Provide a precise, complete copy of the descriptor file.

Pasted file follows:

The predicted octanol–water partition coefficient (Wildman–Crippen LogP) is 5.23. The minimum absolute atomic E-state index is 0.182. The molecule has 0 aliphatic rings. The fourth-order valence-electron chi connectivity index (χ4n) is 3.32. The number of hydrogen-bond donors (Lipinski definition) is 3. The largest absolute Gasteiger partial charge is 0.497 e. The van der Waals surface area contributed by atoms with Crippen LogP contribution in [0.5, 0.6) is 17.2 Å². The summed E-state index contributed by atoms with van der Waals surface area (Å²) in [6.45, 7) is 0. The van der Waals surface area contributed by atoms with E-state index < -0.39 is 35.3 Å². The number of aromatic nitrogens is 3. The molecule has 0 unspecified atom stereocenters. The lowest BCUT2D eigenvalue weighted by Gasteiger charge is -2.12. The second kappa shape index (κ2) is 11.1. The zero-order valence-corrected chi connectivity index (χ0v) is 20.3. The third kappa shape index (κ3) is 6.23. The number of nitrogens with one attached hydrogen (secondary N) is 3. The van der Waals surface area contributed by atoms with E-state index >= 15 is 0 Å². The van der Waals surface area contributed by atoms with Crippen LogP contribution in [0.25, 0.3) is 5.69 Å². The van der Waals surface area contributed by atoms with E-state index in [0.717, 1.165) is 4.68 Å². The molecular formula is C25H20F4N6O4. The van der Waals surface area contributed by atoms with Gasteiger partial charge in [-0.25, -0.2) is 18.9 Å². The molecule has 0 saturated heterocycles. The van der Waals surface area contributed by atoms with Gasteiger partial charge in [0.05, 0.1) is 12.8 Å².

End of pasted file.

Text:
The predicted octanol–water partition coefficient (Wildman–Crippen LogP) is 5.23. The minimum absolute atomic E-state index is 0.182. The molecule has 0 aliphatic rings. The fourth-order valence-electron chi connectivity index (χ4n) is 3.32. The number of hydrogen-bond donors (Lipinski definition) is 3. The largest absolute Gasteiger partial charge is 0.497 e. The van der Waals surface area contributed by atoms with Crippen LogP contribution in [0.5, 0.6) is 17.2 Å². The summed E-state index contributed by atoms with van der Waals surface area (Å²) in [6.45, 7) is 0. The van der Waals surface area contributed by atoms with E-state index < -0.39 is 35.3 Å². The number of aromatic nitrogens is 3. The molecule has 0 unspecified atom stereocenters. The lowest BCUT2D eigenvalue weighted by Gasteiger charge is -2.12. The second kappa shape index (κ2) is 11.1. The zero-order valence-corrected chi connectivity index (χ0v) is 20.3. The third kappa shape index (κ3) is 6.23. The number of nitrogens with one attached hydrogen (secondary N) is 3. The van der Waals surface area contributed by atoms with E-state index >= 15 is 0 Å². The van der Waals surface area contributed by atoms with Crippen LogP contribution in [0.25, 0.3) is 5.69 Å². The van der Waals surface area contributed by atoms with E-state index in [0.717, 1.165) is 4.68 Å². The molecular formula is C25H20F4N6O4. The van der Waals surface area contributed by atoms with Gasteiger partial charge in [-0.25, -0.2) is 18.9 Å². The molecule has 0 saturated heterocycles. The van der Waals surface area contributed by atoms with Gasteiger partial charge in [0.05, 0.1) is 12.8 Å².